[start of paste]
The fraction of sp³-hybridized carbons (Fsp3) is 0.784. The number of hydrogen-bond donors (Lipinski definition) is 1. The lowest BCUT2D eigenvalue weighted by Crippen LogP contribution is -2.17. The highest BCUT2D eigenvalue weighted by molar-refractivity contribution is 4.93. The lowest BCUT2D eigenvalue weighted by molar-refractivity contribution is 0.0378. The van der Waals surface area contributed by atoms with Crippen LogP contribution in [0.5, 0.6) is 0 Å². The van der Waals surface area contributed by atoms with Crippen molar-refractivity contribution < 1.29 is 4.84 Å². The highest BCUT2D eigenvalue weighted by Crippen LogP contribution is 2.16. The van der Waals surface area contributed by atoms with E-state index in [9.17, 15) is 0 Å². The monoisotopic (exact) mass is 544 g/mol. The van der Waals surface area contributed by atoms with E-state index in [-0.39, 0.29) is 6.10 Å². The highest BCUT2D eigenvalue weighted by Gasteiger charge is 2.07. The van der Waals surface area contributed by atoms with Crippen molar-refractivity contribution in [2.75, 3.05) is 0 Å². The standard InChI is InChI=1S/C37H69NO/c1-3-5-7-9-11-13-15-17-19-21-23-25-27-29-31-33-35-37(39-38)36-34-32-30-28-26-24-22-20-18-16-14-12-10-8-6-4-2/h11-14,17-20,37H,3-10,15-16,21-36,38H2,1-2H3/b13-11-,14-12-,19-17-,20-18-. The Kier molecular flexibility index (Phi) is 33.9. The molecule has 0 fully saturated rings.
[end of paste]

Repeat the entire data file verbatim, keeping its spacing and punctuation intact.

The fraction of sp³-hybridized carbons (Fsp3) is 0.784. The number of hydrogen-bond donors (Lipinski definition) is 1. The lowest BCUT2D eigenvalue weighted by Crippen LogP contribution is -2.17. The highest BCUT2D eigenvalue weighted by molar-refractivity contribution is 4.93. The lowest BCUT2D eigenvalue weighted by molar-refractivity contribution is 0.0378. The van der Waals surface area contributed by atoms with Crippen LogP contribution in [0.5, 0.6) is 0 Å². The van der Waals surface area contributed by atoms with Crippen molar-refractivity contribution < 1.29 is 4.84 Å². The highest BCUT2D eigenvalue weighted by Crippen LogP contribution is 2.16. The van der Waals surface area contributed by atoms with E-state index in [9.17, 15) is 0 Å². The monoisotopic (exact) mass is 544 g/mol. The van der Waals surface area contributed by atoms with E-state index in [-0.39, 0.29) is 6.10 Å². The highest BCUT2D eigenvalue weighted by Gasteiger charge is 2.07. The van der Waals surface area contributed by atoms with Crippen molar-refractivity contribution in [2.75, 3.05) is 0 Å². The standard InChI is InChI=1S/C37H69NO/c1-3-5-7-9-11-13-15-17-19-21-23-25-27-29-31-33-35-37(39-38)36-34-32-30-28-26-24-22-20-18-16-14-12-10-8-6-4-2/h11-14,17-20,37H,3-10,15-16,21-36,38H2,1-2H3/b13-11-,14-12-,19-17-,20-18-. The Kier molecular flexibility index (Phi) is 33.9. The molecule has 0 fully saturated rings.